I approached with apologies, but he looked back at me with unphased happiness.

“You’ve got to taste this wine,” he said.  “Two euros?  Can you believe that?”

As I explained my exam mishap, I realized he’d been unbothered by the delay.  He’d read bits of his book, but had mainly sat in that garden soaking in the warm May air, the lack of his own exams and responsibilities, the buzz of red wine.  He’d been observing the students, the architecture, the French way.

Landon has always had a preternatural ability to live in the moment, to turn off anxieties around plans, to just be.  His tagline might well be an abbreviated “Laissez le temps rouler”: in other words, let time go by.

We sat on a stone bench in the middle of the garden and he poured me a plastic tumbler of red wine.  My exams were done, my semester had ended, and it felt like we had the whole world in front of us.  I don’t know whether it was Landon’s open-armed embrace of the adventure of the present — his unreflecting and happy acquiescence of my twenty-minute delay — or the fact that I suddenly had an acute and assured awareness that we would spend the rest of our lives in a pattern of similar departures and reunions, but I realized with a start that I was out of the prelude and into the main act.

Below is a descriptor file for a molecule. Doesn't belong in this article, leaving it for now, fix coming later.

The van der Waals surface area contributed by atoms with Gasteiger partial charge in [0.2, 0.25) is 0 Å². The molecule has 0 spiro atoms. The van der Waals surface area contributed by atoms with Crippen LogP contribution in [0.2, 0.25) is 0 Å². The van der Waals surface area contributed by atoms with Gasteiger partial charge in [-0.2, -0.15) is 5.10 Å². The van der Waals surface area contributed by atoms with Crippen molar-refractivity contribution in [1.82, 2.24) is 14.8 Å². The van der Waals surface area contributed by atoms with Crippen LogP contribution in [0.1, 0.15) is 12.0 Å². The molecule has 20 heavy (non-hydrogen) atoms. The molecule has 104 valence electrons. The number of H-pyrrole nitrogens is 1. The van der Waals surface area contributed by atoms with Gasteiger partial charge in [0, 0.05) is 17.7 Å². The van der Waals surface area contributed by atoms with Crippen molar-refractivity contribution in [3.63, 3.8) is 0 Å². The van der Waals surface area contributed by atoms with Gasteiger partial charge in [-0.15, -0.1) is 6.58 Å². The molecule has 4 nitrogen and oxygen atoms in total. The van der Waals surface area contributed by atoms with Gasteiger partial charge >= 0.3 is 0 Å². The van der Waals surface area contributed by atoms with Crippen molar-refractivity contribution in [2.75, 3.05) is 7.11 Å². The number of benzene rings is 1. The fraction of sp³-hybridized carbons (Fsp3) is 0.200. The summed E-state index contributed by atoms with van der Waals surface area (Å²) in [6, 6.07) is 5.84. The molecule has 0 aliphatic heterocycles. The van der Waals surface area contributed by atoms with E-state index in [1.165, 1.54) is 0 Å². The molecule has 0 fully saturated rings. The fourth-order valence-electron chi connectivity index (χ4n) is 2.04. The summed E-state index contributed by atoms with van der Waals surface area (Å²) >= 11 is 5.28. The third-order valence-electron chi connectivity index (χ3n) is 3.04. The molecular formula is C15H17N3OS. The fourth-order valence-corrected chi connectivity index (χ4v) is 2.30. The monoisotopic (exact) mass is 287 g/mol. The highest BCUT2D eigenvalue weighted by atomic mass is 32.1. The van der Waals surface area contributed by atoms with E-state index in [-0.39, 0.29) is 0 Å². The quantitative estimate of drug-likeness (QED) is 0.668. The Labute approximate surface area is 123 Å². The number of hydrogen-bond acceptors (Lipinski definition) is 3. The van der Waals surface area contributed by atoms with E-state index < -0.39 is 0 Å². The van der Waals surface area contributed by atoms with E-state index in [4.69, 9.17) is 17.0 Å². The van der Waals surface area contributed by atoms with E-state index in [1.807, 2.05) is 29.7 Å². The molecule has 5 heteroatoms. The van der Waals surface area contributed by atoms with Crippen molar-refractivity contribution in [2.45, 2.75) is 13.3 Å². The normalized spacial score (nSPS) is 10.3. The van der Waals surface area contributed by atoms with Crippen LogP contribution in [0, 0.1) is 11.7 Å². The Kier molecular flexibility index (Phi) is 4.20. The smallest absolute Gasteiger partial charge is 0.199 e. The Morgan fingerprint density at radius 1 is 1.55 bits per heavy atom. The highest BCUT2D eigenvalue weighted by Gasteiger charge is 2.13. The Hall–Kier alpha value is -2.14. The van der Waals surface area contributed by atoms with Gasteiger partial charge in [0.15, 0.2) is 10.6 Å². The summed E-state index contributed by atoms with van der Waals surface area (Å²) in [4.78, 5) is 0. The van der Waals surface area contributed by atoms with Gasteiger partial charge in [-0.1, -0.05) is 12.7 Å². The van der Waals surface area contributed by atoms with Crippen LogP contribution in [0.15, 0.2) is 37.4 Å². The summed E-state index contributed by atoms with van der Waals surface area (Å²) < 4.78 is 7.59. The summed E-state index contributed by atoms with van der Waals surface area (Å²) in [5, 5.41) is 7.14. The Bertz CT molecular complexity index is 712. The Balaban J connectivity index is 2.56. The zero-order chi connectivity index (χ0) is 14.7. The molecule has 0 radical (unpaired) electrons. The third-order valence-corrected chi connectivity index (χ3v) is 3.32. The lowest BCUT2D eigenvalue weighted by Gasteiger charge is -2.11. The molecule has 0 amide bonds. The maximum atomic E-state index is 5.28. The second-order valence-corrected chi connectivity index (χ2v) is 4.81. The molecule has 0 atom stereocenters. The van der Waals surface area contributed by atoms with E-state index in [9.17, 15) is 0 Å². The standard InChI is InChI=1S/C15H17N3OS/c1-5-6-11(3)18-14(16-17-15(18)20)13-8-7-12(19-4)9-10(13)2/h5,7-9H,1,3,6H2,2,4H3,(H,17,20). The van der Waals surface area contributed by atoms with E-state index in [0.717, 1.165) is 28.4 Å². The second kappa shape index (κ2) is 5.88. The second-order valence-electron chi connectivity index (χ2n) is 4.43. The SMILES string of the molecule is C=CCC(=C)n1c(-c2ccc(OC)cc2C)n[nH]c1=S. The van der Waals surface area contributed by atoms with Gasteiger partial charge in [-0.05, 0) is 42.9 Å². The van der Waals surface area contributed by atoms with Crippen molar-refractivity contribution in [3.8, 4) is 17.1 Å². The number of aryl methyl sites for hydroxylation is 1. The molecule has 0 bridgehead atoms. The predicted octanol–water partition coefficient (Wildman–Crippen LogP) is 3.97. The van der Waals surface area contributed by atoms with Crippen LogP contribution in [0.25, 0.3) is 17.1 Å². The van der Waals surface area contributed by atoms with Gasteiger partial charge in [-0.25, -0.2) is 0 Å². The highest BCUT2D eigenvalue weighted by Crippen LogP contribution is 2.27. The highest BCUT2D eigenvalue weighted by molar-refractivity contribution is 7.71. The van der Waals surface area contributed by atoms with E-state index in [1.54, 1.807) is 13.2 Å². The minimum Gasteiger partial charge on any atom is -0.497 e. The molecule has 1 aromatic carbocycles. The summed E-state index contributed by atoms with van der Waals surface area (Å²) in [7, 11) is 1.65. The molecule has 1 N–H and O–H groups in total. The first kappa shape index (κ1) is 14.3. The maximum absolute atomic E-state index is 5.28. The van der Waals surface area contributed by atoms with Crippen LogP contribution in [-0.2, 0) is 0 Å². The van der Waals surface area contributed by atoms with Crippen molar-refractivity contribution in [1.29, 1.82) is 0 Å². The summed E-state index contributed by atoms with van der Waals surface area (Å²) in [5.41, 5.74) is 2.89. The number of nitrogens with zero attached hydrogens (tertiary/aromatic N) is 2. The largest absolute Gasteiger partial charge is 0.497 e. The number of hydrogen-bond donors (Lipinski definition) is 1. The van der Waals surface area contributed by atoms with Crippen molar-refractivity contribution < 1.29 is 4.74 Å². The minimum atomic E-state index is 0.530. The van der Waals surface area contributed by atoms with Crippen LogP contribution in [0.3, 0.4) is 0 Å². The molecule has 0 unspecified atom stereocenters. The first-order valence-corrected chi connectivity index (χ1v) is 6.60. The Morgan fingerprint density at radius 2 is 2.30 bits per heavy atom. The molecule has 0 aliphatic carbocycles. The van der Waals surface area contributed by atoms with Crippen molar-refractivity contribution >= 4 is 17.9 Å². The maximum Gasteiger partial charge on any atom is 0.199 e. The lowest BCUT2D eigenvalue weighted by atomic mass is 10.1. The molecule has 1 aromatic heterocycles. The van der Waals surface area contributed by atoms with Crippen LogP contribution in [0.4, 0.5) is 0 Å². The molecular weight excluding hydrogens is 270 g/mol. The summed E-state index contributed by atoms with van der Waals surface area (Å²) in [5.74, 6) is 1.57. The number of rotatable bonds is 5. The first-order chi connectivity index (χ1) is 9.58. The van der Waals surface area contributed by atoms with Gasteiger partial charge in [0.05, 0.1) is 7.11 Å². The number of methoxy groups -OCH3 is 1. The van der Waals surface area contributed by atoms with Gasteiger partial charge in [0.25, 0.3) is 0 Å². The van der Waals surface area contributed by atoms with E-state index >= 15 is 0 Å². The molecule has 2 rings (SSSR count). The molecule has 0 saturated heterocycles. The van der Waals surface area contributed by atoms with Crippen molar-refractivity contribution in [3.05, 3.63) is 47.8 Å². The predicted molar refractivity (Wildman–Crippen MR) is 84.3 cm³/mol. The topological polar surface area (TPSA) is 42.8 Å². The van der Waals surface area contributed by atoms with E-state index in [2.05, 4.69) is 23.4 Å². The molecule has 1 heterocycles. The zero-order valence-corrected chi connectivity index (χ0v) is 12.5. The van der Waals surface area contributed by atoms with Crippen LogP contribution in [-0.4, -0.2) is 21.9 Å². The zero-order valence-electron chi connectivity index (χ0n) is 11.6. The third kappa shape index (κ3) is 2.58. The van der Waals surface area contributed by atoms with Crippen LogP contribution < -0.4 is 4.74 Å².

If I could re-cast myself in contemporary clothing in the above recollection, my ideal wardrobe:

This wrap skirt with this coordinating blouse have just the breezy spring feel these memories evoke.

This elegant midi skirt with this bodysuit or this one — or maybe this polka dot slip dress, or this smocked-bodice one (<< $30!) — project the unfussy chic look to which I would aspire.

I love the sophisticated styling of this striped shirtdress.

An oversized French girl hair bow.  (Get the look for way less with this Etsy steal, which I just ordered!!!)

There is something tres francaise about this gamine dress.

This, with skinny jeans, for cooler nights.

Anything/everything from Sezane.


Writing this piece — the feeling of anticipation in the first half of it — brought to mind my reflections on the death of one of my best friends from high school.

Read the rest of the M Series — part memoir, part magic — here.

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7 thoughts on “The M Series: A Prelude to Love.

  1. Marvelous, marvelous to read — and carries even more meaning for me, a fellow Francophile who spent her junior year in France. <3 <3 <3

    Love the contemporary clothing picks you made, too — that Ganni set! [insert heart eyes emoji here]

    1. Thank you, MK 🙂 You know, Landon has talked about how in baseball, there’s a special sort of feeling he used to get when he’d hit the ball really well, when it would connect in just the right “sweet spot” of his bat, at just the right time, and he’d know it was a homer even before he’d swung through the ball. He said, “You’d just sort of feel it in your bones. It was a good hit.” I felt that way about this post. Everything clicked into place as I was writing it. Thank you 🙂